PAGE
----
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Saturday, October 16, 2010
Mitch Moreland boosts bottom of order

By Jeff Caplan


ARLINGTON, Texas -- Mitch Moreland had already forced Texas Rangers manager Ron Washington into the think tank regarding his platoon situation with Jorge Cantu at first base.

Washington almost gave Moreland the green light in Game 1 against CC Sabathia after going with the kid against Tampa Bay's left-handed ace David Price in the decisive Game 5 of the ALDS.

Mitch Moreland
Mitch Moreland's play in the playoffs has given him the edge at first base for the Rangers.
After Saturday's 7-2 Game 2 victory over the New York Yankees to even the ALCS, Moreland, a key contributor with two hits, an RBI, a run scored and a walk, might have ended the platoon all together when the Rangers play pivotal Game 3 at Yankee Stadium on Monday night against crafty lefty Andy Pettitte.

It is a possibility, but not a given. Moreland is still a rookie who has spent only a couple months in the big leagues. Cantu, although hitless this postseason, is a veteran and Washington likes to stick with what's worked, and that's been a Cantu-Moreland platoon.

Washington didn't address it after the game, but whatever decision he makes, he has to feel good about his budding first baseman, who is clearly the hotter hitter of the two right now, and the rookie's defense, perhaps suspect -- or at least unproven at the major-league level entering the postseason -- has been spotless.

In Saturday's critical equalizier, the native of Amory, Miss., hit ninth in the order. In his first at-bat, he sent a two-out single to center in the second inning and then came around to score on Michael Young's single for an early 3-0 Texas lead. Then with two out in the fifth, Moreland struck again, taking a 96-mph Joba Chamberlain fastball the other way to drive in a pshychologically advantageous seventh run.

"I feel really good at the plate," said Moreland, who boosted his postseason average from .250 up to .316 (6-for-19) with a 2-for-3 day. "I’ve had a few balls that didn’t fall, but that’s baseball, that’s the way it works. I’ve had a couple that did fall. I'm just going to go up there and keep grinding out at-bats and try to work the count and see a few pitches and do what I can."

Moreland's most telling at-bat, however, was his last, against lefty Boone Logan in the eighth, showing why the manager is gaining more and more trust in him. Moreland fouled off the first four pitches, all fastballs and then worked the count to 3-2. He took the final three pitches, all fastballs out of the zone for the walk, his third time on base in four plate appearances.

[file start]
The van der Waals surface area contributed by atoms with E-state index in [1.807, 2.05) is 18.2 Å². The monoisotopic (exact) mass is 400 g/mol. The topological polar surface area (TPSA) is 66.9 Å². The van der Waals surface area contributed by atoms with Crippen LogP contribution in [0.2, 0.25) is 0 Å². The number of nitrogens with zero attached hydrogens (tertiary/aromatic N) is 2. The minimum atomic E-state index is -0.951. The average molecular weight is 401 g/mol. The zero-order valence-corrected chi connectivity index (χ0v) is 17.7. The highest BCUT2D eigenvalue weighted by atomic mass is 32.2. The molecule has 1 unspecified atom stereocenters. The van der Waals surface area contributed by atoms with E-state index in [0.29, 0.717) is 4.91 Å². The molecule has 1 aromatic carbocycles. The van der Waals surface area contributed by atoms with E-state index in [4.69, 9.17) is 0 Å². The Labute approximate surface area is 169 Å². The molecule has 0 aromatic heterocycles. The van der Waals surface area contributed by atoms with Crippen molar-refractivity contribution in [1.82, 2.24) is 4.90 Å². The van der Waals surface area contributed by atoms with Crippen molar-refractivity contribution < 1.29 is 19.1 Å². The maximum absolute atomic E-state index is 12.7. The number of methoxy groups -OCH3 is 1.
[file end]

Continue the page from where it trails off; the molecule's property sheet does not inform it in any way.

"I think the biggest thing was we noticed right away he's not scared of anything," Young said of the 25-year-old Moreland. "We knew he was going to have this regular rookie bumps in the road like anybody does, but he's not scared; put him right in the middle of the fire and he believes in himself."

Moreland is a 17th-round draft pick of the Rangers in 2007. He is the third member of that class on the roster, following Tommy Hunter and Julio Borbon. He's the club's third first baseman of the season, following Chris Davis, who failed to hold the position, and Justin Smoak after he was dealt to Seattle in the Cliff Lee deal.

Whether Washington believes in Moreland enough to put him in the pressure-cooker against Pettitte at Yankee Stadium remains to be seen. But a bigger part of Moreland's rise is also the emergence of the 7-8-9 spots in the order, often agonizing end to the order this season. In the playoffs, the bottom of the order has produced. Catchers Bengie Molina and Matt Treanor have consistently gotten on base. Molina had an RBI double in the second inning Saturday.

David Murphy, who started in the seventh-hole Saturday, homered and doubled in a run in consecutive innings. Murphy, Molina and Moreland combined to go 5-for-10 with a homer, two doubles and four RBIs.

"That's huge to get production from the bottom of the lineup," second baseman Ian Kinsler said. "Mitch is throwing up great at-bats, he's doing an unbelievable job in the nine-hole. To be able to roll the lineup over like he does to Elvis [Andrus] and Mike is huge. Just for example, his last at-bat when he drew that walk, he's down 0-2 and he's not giving up. That's our mentality as a team and he has that mentality, and it's really nice to see."